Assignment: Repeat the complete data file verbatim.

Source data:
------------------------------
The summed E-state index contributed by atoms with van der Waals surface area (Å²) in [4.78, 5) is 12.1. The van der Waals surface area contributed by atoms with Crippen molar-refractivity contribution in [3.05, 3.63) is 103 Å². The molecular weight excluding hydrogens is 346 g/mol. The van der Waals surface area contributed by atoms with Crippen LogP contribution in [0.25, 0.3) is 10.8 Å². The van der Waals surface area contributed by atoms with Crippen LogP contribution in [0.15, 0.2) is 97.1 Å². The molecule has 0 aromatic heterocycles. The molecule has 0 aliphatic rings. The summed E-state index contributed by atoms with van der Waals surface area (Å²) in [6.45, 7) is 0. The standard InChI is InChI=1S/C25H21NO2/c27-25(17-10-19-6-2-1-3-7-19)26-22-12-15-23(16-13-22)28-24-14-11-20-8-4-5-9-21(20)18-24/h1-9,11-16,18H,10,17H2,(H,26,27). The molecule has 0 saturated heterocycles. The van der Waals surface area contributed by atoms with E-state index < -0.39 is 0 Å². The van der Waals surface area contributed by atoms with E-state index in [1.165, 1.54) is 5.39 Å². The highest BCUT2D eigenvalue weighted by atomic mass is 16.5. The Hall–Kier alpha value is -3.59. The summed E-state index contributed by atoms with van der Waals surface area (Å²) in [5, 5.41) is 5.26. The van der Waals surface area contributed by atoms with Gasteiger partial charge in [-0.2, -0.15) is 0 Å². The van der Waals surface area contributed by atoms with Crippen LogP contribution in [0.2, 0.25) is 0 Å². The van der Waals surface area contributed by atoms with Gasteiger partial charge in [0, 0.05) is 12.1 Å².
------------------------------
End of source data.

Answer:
The summed E-state index contributed by atoms with van der Waals surface area (Å²) in [4.78, 5) is 12.1. The van der Waals surface area contributed by atoms with Crippen molar-refractivity contribution in [3.05, 3.63) is 103 Å². The molecular weight excluding hydrogens is 346 g/mol. The van der Waals surface area contributed by atoms with Crippen LogP contribution in [0.25, 0.3) is 10.8 Å². The van der Waals surface area contributed by atoms with Crippen LogP contribution in [0.15, 0.2) is 97.1 Å². The molecule has 0 aromatic heterocycles. The molecule has 0 aliphatic rings. The summed E-state index contributed by atoms with van der Waals surface area (Å²) in [6.45, 7) is 0. The standard InChI is InChI=1S/C25H21NO2/c27-25(17-10-19-6-2-1-3-7-19)26-22-12-15-23(16-13-22)28-24-14-11-20-8-4-5-9-21(20)18-24/h1-9,11-16,18H,10,17H2,(H,26,27). The molecule has 0 saturated heterocycles. The van der Waals surface area contributed by atoms with E-state index < -0.39 is 0 Å². The van der Waals surface area contributed by atoms with E-state index in [1.165, 1.54) is 5.39 Å². The highest BCUT2D eigenvalue weighted by atomic mass is 16.5. The Hall–Kier alpha value is -3.59. The summed E-state index contributed by atoms with van der Waals surface area (Å²) in [5, 5.41) is 5.26. The van der Waals surface area contributed by atoms with Gasteiger partial charge in [-0.2, -0.15) is 0 Å². The van der Waals surface area contributed by atoms with Crippen LogP contribution in [0.2, 0.25) is 0 Å². The van der Waals surface area contributed by atoms with Gasteiger partial charge in [0, 0.05) is 12.1 Å².